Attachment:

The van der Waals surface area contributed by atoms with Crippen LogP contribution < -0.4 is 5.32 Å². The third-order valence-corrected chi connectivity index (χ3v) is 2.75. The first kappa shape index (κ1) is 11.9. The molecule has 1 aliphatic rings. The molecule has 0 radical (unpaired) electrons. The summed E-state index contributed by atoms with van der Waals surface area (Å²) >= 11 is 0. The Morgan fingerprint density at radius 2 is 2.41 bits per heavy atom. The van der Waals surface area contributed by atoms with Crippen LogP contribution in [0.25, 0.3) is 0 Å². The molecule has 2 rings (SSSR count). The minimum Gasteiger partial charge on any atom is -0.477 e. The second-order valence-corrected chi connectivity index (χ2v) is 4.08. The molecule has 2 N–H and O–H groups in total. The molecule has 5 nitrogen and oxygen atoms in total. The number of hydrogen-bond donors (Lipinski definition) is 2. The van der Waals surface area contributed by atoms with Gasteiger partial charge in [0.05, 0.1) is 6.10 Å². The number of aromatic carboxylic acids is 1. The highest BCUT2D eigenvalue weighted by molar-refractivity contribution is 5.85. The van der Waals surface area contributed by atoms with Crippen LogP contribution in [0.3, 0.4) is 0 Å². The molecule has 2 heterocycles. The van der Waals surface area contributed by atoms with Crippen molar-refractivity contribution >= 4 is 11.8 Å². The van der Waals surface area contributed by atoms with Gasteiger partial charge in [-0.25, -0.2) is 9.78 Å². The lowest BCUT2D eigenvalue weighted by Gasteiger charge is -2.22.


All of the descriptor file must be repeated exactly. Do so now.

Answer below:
The van der Waals surface area contributed by atoms with Crippen LogP contribution < -0.4 is 5.32 Å². The third-order valence-corrected chi connectivity index (χ3v) is 2.75. The first kappa shape index (κ1) is 11.9. The molecule has 1 aliphatic rings. The molecule has 0 radical (unpaired) electrons. The summed E-state index contributed by atoms with van der Waals surface area (Å²) >= 11 is 0. The Morgan fingerprint density at radius 2 is 2.41 bits per heavy atom. The van der Waals surface area contributed by atoms with Crippen LogP contribution in [0.25, 0.3) is 0 Å². The molecule has 2 rings (SSSR count). The minimum Gasteiger partial charge on any atom is -0.477 e. The second-order valence-corrected chi connectivity index (χ2v) is 4.08. The molecule has 2 N–H and O–H groups in total. The molecule has 5 nitrogen and oxygen atoms in total. The number of hydrogen-bond donors (Lipinski definition) is 2. The van der Waals surface area contributed by atoms with Gasteiger partial charge in [0.05, 0.1) is 6.10 Å². The number of aromatic carboxylic acids is 1. The highest BCUT2D eigenvalue weighted by molar-refractivity contribution is 5.85. The van der Waals surface area contributed by atoms with Crippen LogP contribution in [0.3, 0.4) is 0 Å². The molecule has 2 heterocycles. The van der Waals surface area contributed by atoms with Crippen molar-refractivity contribution >= 4 is 11.8 Å². The van der Waals surface area contributed by atoms with Gasteiger partial charge in [-0.25, -0.2) is 9.78 Å². The lowest BCUT2D eigenvalue weighted by Gasteiger charge is -2.22.